West Kentucky RECC Business Offices Closed Thursday

(Mayfield, Ky.) February 10, 2021 – West Kentucky Rural Electric Cooperative business offices in Mayfield, Murray and Benton will be closed on Thursday, Feb. 11, 2021 due to inclement weather.

Customer service representatives will be available to assist members from 7 a.m. to 4:30 p.m. at 1-877-495-7322. Online services are also available at www.wkrecc.com

Dispatchers and line repair crews are always standing by to respond to power outages. Call 1-877-495-7322 to report a problem.


West Kentucky RECC is a community-focused electric cooperative created to deliver affordable, reliable, and sustainable energy to more than 38,000 homes, businesses, farms, and schools. West Kentucky RECC is owned and led by the members we serve in Calloway, Carlisle, Graves, and Marshall counties and distributes energy generated by the Tennessee Valley Authority. For more information, visit our website at https://wkrecc.com/.


What can you do to prepare for a power outage?

Run some errands:

  • Fill your gas tank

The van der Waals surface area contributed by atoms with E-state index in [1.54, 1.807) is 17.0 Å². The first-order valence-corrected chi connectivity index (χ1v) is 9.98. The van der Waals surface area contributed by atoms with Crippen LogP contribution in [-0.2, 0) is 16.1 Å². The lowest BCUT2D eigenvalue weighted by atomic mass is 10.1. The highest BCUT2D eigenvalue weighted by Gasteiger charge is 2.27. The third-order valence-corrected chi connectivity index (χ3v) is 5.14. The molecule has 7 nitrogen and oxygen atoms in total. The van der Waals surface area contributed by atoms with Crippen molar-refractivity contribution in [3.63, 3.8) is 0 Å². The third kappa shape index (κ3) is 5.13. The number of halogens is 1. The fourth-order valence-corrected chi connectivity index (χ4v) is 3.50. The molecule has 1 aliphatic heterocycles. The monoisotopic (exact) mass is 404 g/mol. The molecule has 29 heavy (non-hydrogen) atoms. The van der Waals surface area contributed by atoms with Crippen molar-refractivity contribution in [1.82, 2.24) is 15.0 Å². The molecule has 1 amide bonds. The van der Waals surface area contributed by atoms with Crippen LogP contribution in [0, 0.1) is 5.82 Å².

• Make sure you have some cash on hand
  • Get a power bank charger or a car charger for your mobile phone
  • Get extra batteries and flashlights if needed
  • Make sure you have non-perishable foods, bottled water, first-aid supplies, and supplies for infants and pets
  • Make sure you have ample supplies of prescription drugs

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With more students attending school remotely, use of electronic devices increase risk of electrical fires

Oct. 6, 2020 -- With many families utilizing remote learning this fall, West Kentucky Rural Electric Cooperative Corporation joins the National Fire Protection Association in urging added caution when using and charging laptops and other digital devices at home. According to NFPA’s most recent electrical fires report, about 900 computer or computer equipment fires occur in U.S. homes each year, leading to injuries and millions of dollars in property losses.

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West Kentucky RECC Advises Farmers To Remember Electrical Safety When Using Irrigation Equipment

July 27, 2020 --During the summer, farmers need regular rainfall to sustain proper crop growth and development. Because Western Kentucky has different types of soil, and summer storms are notorious for dropping heavy rains in one area while leaving others high and dry, irrigation equipment can be a valuable tool for farmers. However, it is critical to recognize and avoid electrical hazards when using irrigation equipment.

Operating pumps and other equipment in a damp environment increases the chance of equipment failure. Because the farmers themselves may be rain-soaked and muddy, their vulnerability to electric shock is also much greater.

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